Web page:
Cheers

                    |||::> *'`*:-.,_,.-:*''*:--->>> Chewie  <<<---.*''*:-.,_,.-:*''* <:::|||

                    I only trust myself - and that's a questionable choice

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                      Posted: March 11, 2006, 6:55 am - IP Logged

                      "the tax is at 38% for the government"

                      Just curious how you are calculating 38% . . the 2006 Federal Tax Rate Schedules indicate the highest rate is around 35%.

                      http://www.irs.gov/formspubs/article/0,,id=150856,00.html

                      When you're dealing with muli-millions, and have the money for the same type of experts who write the laws, it doesn't matter whether it is 35%, 38%, or 40%.  Ted "The Swimmer" Kennedy and John "Stab A Veteran In The Back" Kerry aren't paying those percentages, and no other rich person will either.  Unless you are dumber then dirt and couldn't find your butt with both hands.  Get money, have money - keep money!

                      Cheers

                      |||::> *'`*:-.,_,.-:*''*:--->>> Chewie  <<<---.*''*:-.,_,.-:*''* <:::|||

                      I only trust myself - and that's a questionable choice

                        sirbrad's avatar - Lottery-062.jpg
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                        Posted: March 11, 2006, 7:02 am - IP Logged

                        Well as I said, it will all be determined by the size of the jackpot I win. I would most likely have plenty of money sitting in the wings for inflation, and I was not talking about that. I would still only continue living as modest as possible. If $60,000 becomes $200,000 a year, which I highy doubt where I live now, then I would have it anyway regardless. Especially since I lived off of $60,000 MAXIMUM a year for as long as I could.

                        I would most likely invest, as I know that the loss to taxes would still not be as much money as you would make from the interest, I was simply bringing up a point and just trying to see just how long the arm of the IRS really is. Personally though I would not want millions to be left to someone else unless I decided to have more family. So I would not have any problem spending the principal of $300 million or a lot less, and never earning a dime of interest.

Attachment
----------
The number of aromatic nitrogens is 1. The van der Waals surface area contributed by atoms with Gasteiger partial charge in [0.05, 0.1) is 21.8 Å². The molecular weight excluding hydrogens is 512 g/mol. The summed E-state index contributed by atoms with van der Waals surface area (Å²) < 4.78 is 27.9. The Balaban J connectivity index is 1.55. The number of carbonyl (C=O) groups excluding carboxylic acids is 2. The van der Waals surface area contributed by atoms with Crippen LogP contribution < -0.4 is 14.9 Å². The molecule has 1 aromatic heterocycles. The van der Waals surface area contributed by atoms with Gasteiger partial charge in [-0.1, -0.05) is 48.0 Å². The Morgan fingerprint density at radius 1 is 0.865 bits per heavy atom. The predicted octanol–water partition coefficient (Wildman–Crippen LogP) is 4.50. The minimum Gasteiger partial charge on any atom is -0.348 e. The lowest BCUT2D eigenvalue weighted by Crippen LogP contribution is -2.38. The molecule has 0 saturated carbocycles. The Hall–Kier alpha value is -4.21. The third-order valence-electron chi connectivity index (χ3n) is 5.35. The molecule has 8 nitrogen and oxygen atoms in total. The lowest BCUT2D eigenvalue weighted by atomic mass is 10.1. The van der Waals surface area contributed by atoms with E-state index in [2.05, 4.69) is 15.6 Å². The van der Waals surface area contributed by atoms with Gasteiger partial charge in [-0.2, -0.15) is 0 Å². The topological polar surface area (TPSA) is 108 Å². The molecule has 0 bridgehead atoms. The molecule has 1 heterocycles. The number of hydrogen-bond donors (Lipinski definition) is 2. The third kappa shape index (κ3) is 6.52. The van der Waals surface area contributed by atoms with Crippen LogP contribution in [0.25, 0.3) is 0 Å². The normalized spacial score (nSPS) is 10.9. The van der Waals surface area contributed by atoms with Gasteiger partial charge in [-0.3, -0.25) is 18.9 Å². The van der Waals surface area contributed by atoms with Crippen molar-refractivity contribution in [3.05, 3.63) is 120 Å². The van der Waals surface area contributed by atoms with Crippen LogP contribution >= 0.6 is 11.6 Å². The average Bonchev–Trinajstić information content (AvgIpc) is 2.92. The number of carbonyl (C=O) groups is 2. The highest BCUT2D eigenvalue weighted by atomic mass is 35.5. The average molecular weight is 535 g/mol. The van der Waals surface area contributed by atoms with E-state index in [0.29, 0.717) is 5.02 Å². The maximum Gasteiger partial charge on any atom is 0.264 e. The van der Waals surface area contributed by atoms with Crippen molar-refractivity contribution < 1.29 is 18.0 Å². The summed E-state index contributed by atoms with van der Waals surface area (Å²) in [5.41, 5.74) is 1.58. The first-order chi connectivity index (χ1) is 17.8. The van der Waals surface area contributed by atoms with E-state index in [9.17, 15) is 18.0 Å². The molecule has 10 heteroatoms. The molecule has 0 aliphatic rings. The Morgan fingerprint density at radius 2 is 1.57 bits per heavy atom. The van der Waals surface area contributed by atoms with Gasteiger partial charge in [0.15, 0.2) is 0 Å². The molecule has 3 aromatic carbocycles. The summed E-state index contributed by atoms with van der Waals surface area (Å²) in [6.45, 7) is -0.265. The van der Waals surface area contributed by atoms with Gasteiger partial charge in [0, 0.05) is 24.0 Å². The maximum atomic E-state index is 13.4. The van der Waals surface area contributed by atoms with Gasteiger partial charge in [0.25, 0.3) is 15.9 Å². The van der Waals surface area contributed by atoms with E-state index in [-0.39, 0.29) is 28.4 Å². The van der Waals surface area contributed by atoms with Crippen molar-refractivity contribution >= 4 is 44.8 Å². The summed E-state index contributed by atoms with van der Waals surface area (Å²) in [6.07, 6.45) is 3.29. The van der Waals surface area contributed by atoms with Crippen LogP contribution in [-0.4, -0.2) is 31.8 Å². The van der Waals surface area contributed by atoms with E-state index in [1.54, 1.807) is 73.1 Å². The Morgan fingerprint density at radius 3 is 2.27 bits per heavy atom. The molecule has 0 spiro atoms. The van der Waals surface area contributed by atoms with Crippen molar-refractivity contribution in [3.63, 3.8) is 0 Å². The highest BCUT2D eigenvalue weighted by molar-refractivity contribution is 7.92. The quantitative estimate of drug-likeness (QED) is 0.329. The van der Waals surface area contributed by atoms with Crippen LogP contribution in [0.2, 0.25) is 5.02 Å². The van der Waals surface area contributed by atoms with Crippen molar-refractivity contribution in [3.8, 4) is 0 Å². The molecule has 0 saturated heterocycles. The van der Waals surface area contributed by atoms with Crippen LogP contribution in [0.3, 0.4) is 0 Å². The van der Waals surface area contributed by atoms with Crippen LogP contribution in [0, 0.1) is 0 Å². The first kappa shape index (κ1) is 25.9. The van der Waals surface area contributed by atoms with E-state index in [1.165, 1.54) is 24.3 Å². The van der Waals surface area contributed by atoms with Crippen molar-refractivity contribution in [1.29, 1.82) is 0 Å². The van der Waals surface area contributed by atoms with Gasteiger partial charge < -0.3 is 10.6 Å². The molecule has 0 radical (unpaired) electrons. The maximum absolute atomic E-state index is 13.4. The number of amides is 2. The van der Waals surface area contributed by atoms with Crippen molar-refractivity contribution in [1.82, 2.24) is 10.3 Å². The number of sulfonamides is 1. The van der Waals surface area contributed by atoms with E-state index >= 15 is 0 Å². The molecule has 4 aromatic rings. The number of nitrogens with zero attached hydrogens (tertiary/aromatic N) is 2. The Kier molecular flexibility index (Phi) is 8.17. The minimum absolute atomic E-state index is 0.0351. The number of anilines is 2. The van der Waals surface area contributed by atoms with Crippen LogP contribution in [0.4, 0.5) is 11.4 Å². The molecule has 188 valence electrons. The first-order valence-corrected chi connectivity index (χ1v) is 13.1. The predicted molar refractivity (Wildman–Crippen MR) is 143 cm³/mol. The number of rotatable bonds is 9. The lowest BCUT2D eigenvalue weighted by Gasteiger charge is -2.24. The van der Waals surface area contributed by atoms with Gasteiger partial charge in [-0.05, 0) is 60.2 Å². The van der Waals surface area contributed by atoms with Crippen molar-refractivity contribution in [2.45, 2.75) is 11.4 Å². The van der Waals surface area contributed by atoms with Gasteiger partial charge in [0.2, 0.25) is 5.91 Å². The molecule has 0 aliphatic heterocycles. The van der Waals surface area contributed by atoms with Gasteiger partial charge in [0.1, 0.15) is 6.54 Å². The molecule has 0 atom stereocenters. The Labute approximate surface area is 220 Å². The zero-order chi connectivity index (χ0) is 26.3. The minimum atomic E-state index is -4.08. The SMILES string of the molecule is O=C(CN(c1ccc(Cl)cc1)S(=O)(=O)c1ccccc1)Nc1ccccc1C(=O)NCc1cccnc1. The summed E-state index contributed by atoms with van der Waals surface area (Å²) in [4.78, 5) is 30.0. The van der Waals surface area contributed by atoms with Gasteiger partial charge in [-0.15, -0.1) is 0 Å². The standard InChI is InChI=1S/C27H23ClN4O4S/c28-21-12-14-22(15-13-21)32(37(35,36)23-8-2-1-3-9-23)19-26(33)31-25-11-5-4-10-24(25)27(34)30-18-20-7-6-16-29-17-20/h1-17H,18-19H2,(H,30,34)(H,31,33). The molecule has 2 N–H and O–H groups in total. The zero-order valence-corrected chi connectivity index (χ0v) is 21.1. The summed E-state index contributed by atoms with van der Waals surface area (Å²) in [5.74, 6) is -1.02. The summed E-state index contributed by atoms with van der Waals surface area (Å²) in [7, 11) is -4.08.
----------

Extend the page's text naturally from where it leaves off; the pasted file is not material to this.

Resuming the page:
I could spend $10,000 a DAY and still only spend 3.6 million a year! By the time inflation gets that high, the sun will have burned out.

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                          Posted: March 11, 2006, 8:25 am - IP Logged

                          Well as I said, it will all be determined by the size of the jackpot I win. I would most likely have plenty of money sitting in the wings for inflation, and I was not talking about that. I would still only continue living as modest as possible. If $60,000 becomes $200,000 a year, which I highy doubt where I live now, then I would have it anyway regardless. Especially since I lived off of $60,000 MAXIMUM a year for as long as I could.

                          I would most likely invest, as I know that the loss to taxes would still not be as much money as you would make from the interest, I was simply bringing up a point and just trying to see just how long the arm of the IRS really is. Personally though I would not want millions to be left to someone else unless I decided to have more family. So I would not have any problem spending the principal of $300 million or a lot less, and never earning a dime of interest.

                          I could spend $10,000 a DAY and still only spend 3.6 million a year! By the time inflation gets that high, the sun will have burned out.

                          Why waste time investing it, you only need $60K a year MAXIMUM; maximum inferring N-E-V-E-R to be exceeded.  $60,000 times one hundred years, since you'll not be getting sick, comes to roughly $6,000,000. Throw the rest it out a building window. Even safer, set it on fire in a giant dumpster. Why be bothered with the problem. No tax problem, no inflation problem, no interest problem. No bull dung talk! Keeping any other amount, would go against everything you have said.  I'm willing to stand by my position of spend, spend, spend; enough, is never enough.  Are you willing to stand by your position you will N-E-V-E-R have a need to exceed a MAXIMUM of $5K a month?

                          Cheers

                          |||::> *'`*:-.,_,.-:*''*:--->>> Chewie  <<<---.*''*:-.,_,.-:*''* <:::|||

                          I only trust myself - and that's a questionable choice

                            sirbrad's avatar - Lottery-062.jpg
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                            Posted: March 11, 2006, 8:47 am - IP Logged

                            On average yes, at least for many years. Not saying that I would not ever have to spend more than that, but never more than that every month. Not anytime soon. Although I do plan for the future, I am more concerned about living NOW.